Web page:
Angels of Forgetfulness
by David "David" Graber
Coerced into our roles, the gift of sight makes us bystanders of suffering.
We hold as self evident
that someone still remembers the kid killed on the curb while waiting for his bus,
that his next of kin was the
one who stapled stuffed animals to the closest light post. But we don’t really know
who made the memoriam.
Is this a valid requiem? This light post, working a double shift as a sticky note for the
memory of a dead kid,
doing its job so well that drivers-by find themselves complicit in fabricating the
boy’s continued existence.
It’s good to be complicit. To make up memories that make it all real, because
dying needs an audience
to make itself bad. If bodies didn’t go so bad after dying then everybody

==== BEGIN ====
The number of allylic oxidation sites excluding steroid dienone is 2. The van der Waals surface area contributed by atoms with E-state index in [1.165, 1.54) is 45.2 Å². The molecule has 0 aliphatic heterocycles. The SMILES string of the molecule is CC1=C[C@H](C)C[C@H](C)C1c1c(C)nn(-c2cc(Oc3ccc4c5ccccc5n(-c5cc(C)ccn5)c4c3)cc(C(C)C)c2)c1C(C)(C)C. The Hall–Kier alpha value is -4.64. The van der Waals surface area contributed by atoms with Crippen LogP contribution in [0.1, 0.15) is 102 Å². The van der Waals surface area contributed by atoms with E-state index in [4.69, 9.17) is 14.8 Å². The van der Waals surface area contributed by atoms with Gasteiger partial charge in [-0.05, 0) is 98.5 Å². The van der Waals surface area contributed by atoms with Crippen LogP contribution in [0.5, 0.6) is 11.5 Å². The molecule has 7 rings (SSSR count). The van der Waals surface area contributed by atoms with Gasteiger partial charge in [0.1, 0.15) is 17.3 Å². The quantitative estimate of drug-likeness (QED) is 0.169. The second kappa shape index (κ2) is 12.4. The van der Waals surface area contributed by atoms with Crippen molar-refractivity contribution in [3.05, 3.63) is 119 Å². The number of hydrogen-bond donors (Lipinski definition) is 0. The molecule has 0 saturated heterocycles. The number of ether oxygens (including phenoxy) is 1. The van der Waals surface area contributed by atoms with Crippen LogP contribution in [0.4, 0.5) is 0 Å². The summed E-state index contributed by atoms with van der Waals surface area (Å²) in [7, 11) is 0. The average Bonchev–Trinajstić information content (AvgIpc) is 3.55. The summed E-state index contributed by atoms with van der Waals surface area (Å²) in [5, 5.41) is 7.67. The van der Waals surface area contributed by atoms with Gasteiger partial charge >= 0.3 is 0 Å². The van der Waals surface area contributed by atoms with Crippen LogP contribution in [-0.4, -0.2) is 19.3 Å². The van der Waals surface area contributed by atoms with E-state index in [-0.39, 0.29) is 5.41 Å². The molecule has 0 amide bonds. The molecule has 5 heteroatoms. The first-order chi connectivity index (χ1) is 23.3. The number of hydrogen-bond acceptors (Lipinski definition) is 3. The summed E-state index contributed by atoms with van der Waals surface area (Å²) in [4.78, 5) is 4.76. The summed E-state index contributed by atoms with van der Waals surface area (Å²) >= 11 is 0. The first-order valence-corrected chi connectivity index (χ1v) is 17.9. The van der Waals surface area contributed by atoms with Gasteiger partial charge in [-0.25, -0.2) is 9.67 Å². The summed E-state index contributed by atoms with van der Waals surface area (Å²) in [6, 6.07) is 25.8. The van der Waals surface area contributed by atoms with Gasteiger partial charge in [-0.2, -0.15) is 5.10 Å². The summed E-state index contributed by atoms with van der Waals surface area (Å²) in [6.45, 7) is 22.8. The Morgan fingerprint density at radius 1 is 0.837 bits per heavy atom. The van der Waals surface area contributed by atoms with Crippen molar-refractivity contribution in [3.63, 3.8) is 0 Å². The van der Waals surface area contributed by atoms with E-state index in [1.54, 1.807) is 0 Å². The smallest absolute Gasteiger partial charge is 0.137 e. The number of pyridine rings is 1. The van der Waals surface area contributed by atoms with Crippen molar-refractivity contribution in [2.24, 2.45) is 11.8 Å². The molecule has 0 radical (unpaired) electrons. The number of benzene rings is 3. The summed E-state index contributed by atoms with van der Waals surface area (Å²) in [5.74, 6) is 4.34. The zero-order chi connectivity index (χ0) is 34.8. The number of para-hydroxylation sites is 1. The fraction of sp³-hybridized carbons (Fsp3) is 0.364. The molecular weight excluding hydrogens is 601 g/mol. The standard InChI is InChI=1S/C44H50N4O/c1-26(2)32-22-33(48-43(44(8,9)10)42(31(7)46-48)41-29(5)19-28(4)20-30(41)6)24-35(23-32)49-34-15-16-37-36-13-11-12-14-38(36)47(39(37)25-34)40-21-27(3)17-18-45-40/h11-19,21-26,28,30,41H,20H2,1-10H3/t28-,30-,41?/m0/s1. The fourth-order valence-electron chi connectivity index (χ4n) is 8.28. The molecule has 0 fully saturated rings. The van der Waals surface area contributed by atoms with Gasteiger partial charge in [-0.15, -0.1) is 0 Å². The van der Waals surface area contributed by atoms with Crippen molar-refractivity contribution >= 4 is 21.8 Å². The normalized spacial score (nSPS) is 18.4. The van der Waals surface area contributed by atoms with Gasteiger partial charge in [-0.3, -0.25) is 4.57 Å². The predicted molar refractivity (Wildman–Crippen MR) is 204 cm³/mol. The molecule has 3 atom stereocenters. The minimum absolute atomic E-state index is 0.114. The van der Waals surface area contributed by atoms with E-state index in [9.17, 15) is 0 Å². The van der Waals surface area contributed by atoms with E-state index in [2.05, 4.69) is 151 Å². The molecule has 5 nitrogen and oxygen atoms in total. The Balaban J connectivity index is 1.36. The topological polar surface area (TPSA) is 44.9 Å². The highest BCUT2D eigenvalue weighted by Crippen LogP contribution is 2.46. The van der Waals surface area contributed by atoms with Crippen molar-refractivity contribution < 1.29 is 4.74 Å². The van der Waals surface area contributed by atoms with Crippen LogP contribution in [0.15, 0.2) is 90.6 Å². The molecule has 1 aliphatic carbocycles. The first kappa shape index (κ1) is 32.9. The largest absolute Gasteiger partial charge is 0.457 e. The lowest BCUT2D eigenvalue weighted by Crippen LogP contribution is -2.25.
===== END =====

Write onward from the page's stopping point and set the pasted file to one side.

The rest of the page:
would have themselves stapled up
to the light posts and to the street signs. Then we wouldn’t have to hide in shame,
in the ground, out of sight.
Then we could still covet that being-looked-at which assures us that we took up space
in the world. To rest easy
in the comfort of knowing that someone thinks of us without our having to remind them.
He’ll stay around after he’s
done being someone’s son or someone’s seat buddy on the way to school, as long as the
bears remain at their post.